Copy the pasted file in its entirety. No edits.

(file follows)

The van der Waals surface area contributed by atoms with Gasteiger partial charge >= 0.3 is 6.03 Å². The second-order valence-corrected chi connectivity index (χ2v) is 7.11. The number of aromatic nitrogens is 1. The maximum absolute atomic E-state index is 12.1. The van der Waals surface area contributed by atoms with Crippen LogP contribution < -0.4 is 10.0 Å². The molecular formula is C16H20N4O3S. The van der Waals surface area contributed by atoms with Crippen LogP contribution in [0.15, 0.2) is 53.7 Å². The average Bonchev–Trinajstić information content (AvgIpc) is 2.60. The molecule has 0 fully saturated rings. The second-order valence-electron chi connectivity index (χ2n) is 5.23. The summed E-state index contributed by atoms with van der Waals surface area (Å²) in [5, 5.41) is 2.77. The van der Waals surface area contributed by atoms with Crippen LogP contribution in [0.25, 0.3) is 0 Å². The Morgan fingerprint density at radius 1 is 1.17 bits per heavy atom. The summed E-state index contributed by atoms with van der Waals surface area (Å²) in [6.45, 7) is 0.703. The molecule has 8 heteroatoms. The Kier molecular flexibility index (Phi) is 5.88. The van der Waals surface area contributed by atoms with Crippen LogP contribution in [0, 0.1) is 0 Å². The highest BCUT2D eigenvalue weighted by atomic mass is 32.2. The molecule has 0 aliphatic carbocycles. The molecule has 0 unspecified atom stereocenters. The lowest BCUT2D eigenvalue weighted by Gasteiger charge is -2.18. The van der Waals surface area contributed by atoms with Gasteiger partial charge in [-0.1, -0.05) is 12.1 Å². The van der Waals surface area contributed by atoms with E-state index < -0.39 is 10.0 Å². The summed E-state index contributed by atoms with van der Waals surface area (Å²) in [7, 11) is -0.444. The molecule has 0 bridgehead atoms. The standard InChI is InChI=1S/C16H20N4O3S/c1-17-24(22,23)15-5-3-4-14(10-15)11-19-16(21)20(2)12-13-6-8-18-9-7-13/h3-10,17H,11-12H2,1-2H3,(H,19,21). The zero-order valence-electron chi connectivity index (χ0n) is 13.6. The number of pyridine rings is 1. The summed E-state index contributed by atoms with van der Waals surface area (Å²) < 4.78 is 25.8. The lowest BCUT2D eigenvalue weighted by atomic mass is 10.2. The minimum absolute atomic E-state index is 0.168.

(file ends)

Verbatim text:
The van der Waals surface area contributed by atoms with Gasteiger partial charge >= 0.3 is 6.03 Å². The second-order valence-corrected chi connectivity index (χ2v) is 7.11. The number of aromatic nitrogens is 1. The maximum absolute atomic E-state index is 12.1. The van der Waals surface area contributed by atoms with Crippen LogP contribution < -0.4 is 10.0 Å². The molecular formula is C16H20N4O3S. The van der Waals surface area contributed by atoms with Crippen LogP contribution in [0.15, 0.2) is 53.7 Å². The average Bonchev–Trinajstić information content (AvgIpc) is 2.60. The molecule has 0 fully saturated rings. The second-order valence-electron chi connectivity index (χ2n) is 5.23. The summed E-state index contributed by atoms with van der Waals surface area (Å²) in [5, 5.41) is 2.77. The van der Waals surface area contributed by atoms with Crippen LogP contribution in [0.25, 0.3) is 0 Å². The Morgan fingerprint density at radius 1 is 1.17 bits per heavy atom. The summed E-state index contributed by atoms with van der Waals surface area (Å²) in [6.45, 7) is 0.703. The molecule has 8 heteroatoms. The Kier molecular flexibility index (Phi) is 5.88. The van der Waals surface area contributed by atoms with Crippen LogP contribution in [0, 0.1) is 0 Å². The highest BCUT2D eigenvalue weighted by atomic mass is 32.2. The molecule has 0 aliphatic carbocycles. The molecule has 0 unspecified atom stereocenters. The lowest BCUT2D eigenvalue weighted by Gasteiger charge is -2.18. The van der Waals surface area contributed by atoms with Gasteiger partial charge in [-0.1, -0.05) is 12.1 Å². The van der Waals surface area contributed by atoms with E-state index < -0.39 is 10.0 Å². The summed E-state index contributed by atoms with van der Waals surface area (Å²) in [7, 11) is -0.444. The molecule has 0 bridgehead atoms. The standard InChI is InChI=1S/C16H20N4O3S/c1-17-24(22,23)15-5-3-4-14(10-15)11-19-16(21)20(2)12-13-6-8-18-9-7-13/h3-10,17H,11-12H2,1-2H3,(H,19,21). The zero-order valence-electron chi connectivity index (χ0n) is 13.6. The number of pyridine rings is 1. The summed E-state index contributed by atoms with van der Waals surface area (Å²) < 4.78 is 25.8. The lowest BCUT2D eigenvalue weighted by atomic mass is 10.2. The minimum absolute atomic E-state index is 0.168.